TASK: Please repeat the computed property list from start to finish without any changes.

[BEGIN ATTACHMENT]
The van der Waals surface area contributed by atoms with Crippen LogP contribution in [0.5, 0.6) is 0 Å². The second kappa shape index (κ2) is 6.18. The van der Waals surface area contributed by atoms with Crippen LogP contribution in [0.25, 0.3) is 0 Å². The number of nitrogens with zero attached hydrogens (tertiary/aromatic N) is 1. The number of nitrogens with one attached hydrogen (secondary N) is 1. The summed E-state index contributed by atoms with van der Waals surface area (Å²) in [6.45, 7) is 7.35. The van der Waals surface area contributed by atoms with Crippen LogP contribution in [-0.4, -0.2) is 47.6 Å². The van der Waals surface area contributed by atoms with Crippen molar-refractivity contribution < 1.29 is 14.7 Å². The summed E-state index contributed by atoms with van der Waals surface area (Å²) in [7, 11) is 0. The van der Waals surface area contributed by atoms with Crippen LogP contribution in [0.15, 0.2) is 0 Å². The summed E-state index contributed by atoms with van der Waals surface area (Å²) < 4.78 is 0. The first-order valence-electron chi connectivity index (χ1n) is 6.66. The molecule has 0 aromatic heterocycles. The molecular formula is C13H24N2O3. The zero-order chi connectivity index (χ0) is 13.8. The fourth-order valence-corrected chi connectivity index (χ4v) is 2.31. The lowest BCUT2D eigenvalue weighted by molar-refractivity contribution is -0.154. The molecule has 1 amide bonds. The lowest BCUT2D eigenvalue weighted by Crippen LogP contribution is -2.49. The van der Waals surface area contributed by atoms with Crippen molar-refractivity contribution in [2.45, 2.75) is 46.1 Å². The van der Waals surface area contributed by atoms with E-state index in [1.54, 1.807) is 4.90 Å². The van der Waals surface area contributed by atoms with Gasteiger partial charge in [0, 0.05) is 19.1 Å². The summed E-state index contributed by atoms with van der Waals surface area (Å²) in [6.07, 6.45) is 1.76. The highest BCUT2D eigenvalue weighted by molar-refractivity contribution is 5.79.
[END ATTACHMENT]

The van der Waals surface area contributed by atoms with Crippen LogP contribution in [0.5, 0.6) is 0 Å². The second kappa shape index (κ2) is 6.18. The van der Waals surface area contributed by atoms with Crippen LogP contribution in [0.25, 0.3) is 0 Å². The number of nitrogens with zero attached hydrogens (tertiary/aromatic N) is 1. The number of nitrogens with one attached hydrogen (secondary N) is 1. The summed E-state index contributed by atoms with van der Waals surface area (Å²) in [6.45, 7) is 7.35. The van der Waals surface area contributed by atoms with Crippen LogP contribution in [-0.4, -0.2) is 47.6 Å². The van der Waals surface area contributed by atoms with Crippen molar-refractivity contribution < 1.29 is 14.7 Å². The summed E-state index contributed by atoms with van der Waals surface area (Å²) in [7, 11) is 0. The van der Waals surface area contributed by atoms with Crippen LogP contribution in [0.15, 0.2) is 0 Å². The summed E-state index contributed by atoms with van der Waals surface area (Å²) < 4.78 is 0. The first-order valence-electron chi connectivity index (χ1n) is 6.66. The molecule has 0 aromatic heterocycles. The molecular formula is C13H24N2O3. The zero-order chi connectivity index (χ0) is 13.8. The fourth-order valence-corrected chi connectivity index (χ4v) is 2.31. The lowest BCUT2D eigenvalue weighted by molar-refractivity contribution is -0.154. The molecule has 1 amide bonds. The lowest BCUT2D eigenvalue weighted by Crippen LogP contribution is -2.49. The van der Waals surface area contributed by atoms with Crippen molar-refractivity contribution in [2.45, 2.75) is 46.1 Å². The van der Waals surface area contributed by atoms with E-state index in [1.54, 1.807) is 4.90 Å². The van der Waals surface area contributed by atoms with Gasteiger partial charge in [0, 0.05) is 19.1 Å². The summed E-state index contributed by atoms with van der Waals surface area (Å²) in [6.07, 6.45) is 1.76. The highest BCUT2D eigenvalue weighted by molar-refractivity contribution is 5.79.